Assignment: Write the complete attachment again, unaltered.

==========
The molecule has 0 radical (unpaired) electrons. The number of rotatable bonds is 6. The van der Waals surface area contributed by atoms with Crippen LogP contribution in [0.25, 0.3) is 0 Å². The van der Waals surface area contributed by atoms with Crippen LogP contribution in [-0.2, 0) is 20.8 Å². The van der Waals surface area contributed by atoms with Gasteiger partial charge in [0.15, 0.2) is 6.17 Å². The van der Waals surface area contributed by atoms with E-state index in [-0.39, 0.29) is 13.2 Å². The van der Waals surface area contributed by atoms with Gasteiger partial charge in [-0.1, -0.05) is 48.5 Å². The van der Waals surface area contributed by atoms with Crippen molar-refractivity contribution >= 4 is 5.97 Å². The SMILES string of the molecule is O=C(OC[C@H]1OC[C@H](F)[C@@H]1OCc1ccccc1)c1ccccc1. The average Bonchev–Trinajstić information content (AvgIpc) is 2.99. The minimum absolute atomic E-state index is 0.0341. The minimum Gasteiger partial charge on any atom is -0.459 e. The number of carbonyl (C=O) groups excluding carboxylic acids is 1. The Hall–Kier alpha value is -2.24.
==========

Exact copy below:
The molecule has 0 radical (unpaired) electrons. The number of rotatable bonds is 6. The van der Waals surface area contributed by atoms with Crippen LogP contribution in [0.25, 0.3) is 0 Å². The van der Waals surface area contributed by atoms with Crippen LogP contribution in [-0.2, 0) is 20.8 Å². The van der Waals surface area contributed by atoms with Gasteiger partial charge in [0.15, 0.2) is 6.17 Å². The van der Waals surface area contributed by atoms with E-state index in [-0.39, 0.29) is 13.2 Å². The van der Waals surface area contributed by atoms with Gasteiger partial charge in [-0.1, -0.05) is 48.5 Å². The van der Waals surface area contributed by atoms with Crippen molar-refractivity contribution >= 4 is 5.97 Å². The SMILES string of the molecule is O=C(OC[C@H]1OC[C@H](F)[C@@H]1OCc1ccccc1)c1ccccc1. The average Bonchev–Trinajstić information content (AvgIpc) is 2.99. The minimum absolute atomic E-state index is 0.0341. The minimum Gasteiger partial charge on any atom is -0.459 e. The number of carbonyl (C=O) groups excluding carboxylic acids is 1. The Hall–Kier alpha value is -2.24.